Perceptual Characterization of the Macronutrient Picture System (MaPS) for Food Image fMRI

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Food image fMRI paradigms are used widely for investigating the neural basis of ingestive behavior. However, these paradigms have not been validated in terms of ingestive behavior constructs, engagement of food-relevant neural systems, or test-retest reliability, making the generalizability of study findings unclear. Therefore, we validated the Macronutrient Picture System (MaPS) (McClernon et al., 2013), which includes food images from the six categories represented in the Geiselman Food Preference Questionnaire (FPQ) (Geiselman et al., 1998). Twenty-five healthy young adults ( = 21 female, mean age = 20.6 ± 1.1 years, mean BMI = 22.1 ± 1.9 kg/m) rated the MaPS images in terms of visual interest, appetitive quality, nutrition, emotional valence, liking, and frequency of consumption, and completed the FPQ. In a second study, 12 individuals (n=8 female, mean age = 25.0 ± 6.5 years, mean BMI = 28.2 ± 8.7 kg/m) viewed MaPS and control images (vegetables and non-food) during two separate 3T BOLD fMRI scans after fasting overnight. Intuitively, high fat/high sugar (HF/HS) and high fat/high complex carbohydrate (HF/HCCHO) images achieved higher liking and appetitive ratings, and lower nutrition ratings, than low fat/low complex carbohydrate/high protein (LF/LCHO/HP) images on average. Within each food category, FPQ scores correlated strongly with MaPS image liking ratings ( < 0.001). Brain activation differences between viewing images of HF/HS and vegetables, and between HF/HCCHO and vegetables, were seen in several reward-related brain regions (e.g., putamen, insula, and medial frontal gyrus). Intra-individual, inter-scan agreement in a summary measure of brain activation differences in seven reward network regions of interest was high (ICC = 0.61), and was even higher when two distinct sets of food images with matching visual ratings were shown in the two scans (ICC = 0.74). These results suggest that the MaPS provides valid representation of food categories and reliably activates food-reward-relevant neural systems.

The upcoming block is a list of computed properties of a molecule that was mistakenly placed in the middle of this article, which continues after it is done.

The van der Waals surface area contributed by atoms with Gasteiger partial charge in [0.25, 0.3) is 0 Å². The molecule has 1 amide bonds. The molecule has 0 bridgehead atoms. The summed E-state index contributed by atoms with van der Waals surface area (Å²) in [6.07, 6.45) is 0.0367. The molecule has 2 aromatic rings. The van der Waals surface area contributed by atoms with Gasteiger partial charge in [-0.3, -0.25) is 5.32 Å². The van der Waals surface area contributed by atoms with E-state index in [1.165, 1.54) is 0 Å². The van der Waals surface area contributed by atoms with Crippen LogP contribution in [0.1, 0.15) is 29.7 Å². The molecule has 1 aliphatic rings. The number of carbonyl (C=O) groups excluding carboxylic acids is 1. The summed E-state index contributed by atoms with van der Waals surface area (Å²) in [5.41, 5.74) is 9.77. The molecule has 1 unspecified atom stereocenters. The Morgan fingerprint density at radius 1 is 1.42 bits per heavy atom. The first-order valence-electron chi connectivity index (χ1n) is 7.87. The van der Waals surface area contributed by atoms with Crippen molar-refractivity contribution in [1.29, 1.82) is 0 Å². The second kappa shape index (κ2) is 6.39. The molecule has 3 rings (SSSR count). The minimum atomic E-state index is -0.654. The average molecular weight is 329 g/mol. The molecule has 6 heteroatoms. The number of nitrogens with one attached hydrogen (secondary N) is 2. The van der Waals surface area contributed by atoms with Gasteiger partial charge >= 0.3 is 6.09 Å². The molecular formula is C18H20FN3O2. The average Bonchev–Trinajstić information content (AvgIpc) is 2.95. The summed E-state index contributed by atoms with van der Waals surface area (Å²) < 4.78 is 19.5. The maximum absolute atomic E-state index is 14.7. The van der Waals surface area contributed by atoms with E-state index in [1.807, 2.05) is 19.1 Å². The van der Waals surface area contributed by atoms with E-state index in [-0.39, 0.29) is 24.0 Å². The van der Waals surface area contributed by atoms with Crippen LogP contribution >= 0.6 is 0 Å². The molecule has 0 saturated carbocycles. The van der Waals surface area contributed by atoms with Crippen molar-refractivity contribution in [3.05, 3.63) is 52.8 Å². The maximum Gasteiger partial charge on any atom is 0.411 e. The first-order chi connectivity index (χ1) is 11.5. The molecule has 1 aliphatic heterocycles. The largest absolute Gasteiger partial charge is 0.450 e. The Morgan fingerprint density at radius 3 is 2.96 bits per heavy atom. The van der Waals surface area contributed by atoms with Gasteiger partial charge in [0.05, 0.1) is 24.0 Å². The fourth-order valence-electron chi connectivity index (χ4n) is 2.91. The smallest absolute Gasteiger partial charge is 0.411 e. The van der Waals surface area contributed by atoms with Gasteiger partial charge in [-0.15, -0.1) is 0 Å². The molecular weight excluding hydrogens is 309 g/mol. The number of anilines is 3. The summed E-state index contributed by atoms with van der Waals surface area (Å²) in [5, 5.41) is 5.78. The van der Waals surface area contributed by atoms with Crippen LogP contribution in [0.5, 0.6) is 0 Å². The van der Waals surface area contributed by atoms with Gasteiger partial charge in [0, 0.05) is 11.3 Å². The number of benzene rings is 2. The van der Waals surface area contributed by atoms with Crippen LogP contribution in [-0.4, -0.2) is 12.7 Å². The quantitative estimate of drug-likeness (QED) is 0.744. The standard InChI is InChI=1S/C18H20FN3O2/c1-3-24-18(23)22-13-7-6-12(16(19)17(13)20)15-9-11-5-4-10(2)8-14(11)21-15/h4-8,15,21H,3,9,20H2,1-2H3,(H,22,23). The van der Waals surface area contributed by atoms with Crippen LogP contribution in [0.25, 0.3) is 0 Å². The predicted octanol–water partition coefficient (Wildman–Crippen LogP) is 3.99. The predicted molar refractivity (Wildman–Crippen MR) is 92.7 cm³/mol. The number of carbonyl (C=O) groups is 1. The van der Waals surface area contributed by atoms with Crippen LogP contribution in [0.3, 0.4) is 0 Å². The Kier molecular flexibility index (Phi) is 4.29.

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Frontiers in psychology

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